Part of the difficulty for any West Indies side in England is the past. It is inescapable, from the pioneer tourists of the Twenties through the calypso cricketers of the Fifties, the bravura stylists of the Sixties and the brilliantly clinical exponents of the Seventies and Eighties.
The common conclusion is that the 2012 tourists will suffer the fate of their recent predecessors and be swept aside. Yet West Indies' most illustrious player of the last 20 years can sense a recovery. As Brian Lara said: "We have always had very talented young cricketers. How that talent is taken forward is another story. This team is full of talent. For this tour I think it is going to be tough for them. We are fighting, though."
Perhaps Lara looms largest of all. He straddled the last of the great years and the beginning of the decline. It is six years since he played his 131st and final Test and there are two batsmen of this vintage who do not wilt by comparison, Darren Bravo and Shivnarine Chanderpaul.
Watching Bravo at Northampton last week against England Lions was to think Lara had been reincarnated. The high backlift, the languid execution of shot, the breathtaking timing, the gift for playing as early or as late as he wished – all were present.
Lara's mother is the sister of Bravo's grandfather and the link between the batting styles was forged at an early stage.
Lara said: "Driving through the village in Santa Cruz [Trinidad] I would stop and see him with one hand holding his shorts up and the other with a bat in it. A lot of older people would be bowling at him – something I did in the past. He is a bit more powerful than I was at his age. He can stand in his crease and toss the spinners over mid-on and off for six. I believe there are great similarities and that is something we smile and talk about whenever we speak.
"The fact that we have a close relationship means he seeks me out if he needs any advice."
Bravo's record is almost keeping pace with Lara. After 25 innings Bravo had 1,206 runs at 52.43, Lara 1,253 at 50.12, though Lara pulled ahead by making 375 in his 26th. After 30, the number Bravo has now played, their respective averages are 49.59 and 56.50.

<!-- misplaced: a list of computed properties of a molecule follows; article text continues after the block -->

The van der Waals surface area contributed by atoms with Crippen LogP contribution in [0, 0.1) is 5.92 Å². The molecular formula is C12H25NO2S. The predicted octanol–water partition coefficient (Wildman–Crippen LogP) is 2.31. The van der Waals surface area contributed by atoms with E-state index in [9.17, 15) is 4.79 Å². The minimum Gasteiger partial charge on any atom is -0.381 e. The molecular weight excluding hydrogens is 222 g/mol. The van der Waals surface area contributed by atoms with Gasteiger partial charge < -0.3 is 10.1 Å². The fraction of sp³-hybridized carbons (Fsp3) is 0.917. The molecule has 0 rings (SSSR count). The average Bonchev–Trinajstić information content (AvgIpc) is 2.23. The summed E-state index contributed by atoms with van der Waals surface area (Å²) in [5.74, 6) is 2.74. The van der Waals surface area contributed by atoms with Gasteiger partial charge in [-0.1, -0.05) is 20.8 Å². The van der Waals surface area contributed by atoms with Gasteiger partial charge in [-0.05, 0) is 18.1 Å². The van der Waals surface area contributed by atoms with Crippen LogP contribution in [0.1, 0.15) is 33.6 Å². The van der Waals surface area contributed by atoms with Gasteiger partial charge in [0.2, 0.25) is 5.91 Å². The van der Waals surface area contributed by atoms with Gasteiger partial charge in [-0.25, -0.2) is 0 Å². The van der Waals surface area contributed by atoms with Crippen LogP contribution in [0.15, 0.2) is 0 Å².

Lara is convinced that Bravo, who turned 23 in February, can cope with the attention. "He has the potential to go the full way. He has the desire and the mental approach, which is by far more important than the ability, to do so. I am sure he will be a world-class player."
That description already applies to Chanderpaul, once more the world's No 1 batsman. Since Lara retired, Chanderpaul has carried West Indies' batting. And yet Lara clearly thinks he could do more for the team by moving up the order from the comparatively safe haven of No 5.
"It beats me," he said. "I would want to know why. If he can be so consistent, why he wouldn't say, 'Let me bat with some more experienced, talented players up the order'? That's not only going to benefit him but it would help the team.
"Your best batter is going to be at No 3 – he is the one who is going to lay the foundations to win a match. If your best batter is coming in five, repairing damage, I don't understand the logic in it.
"If I was going to be a little critical of the line-up at the moment it would be that the top four lack experience. I would like to see Chanderpaul or Marlon Samuels – two guys who have 10 years of experience – maybe jump up to No 3."
West Indies' coach, Ottis Gibson, said yesterday that Chanderpaul would bat at five but would move up if it was in the team's best interests. But all of this hardly matters while the game in the Caribbean is administered with board and players too often at each other's throats.
"Of course it is not a happy situation but that's been the case for 20-something years," said Lara. "Even when I started we had friction between the board and the players. Unfortunately, we are still in that situation and the squad is light of Chris Gayle, Dwayne Bravo, Kieron Pollard and Sunil Narine. They are all in the Indian Premier League."
Lara has virtually been frozen out of West Indian cricket. "The WICB have their way of doing things," he said. "At any point in time, though, my phone number is available to all those young players."
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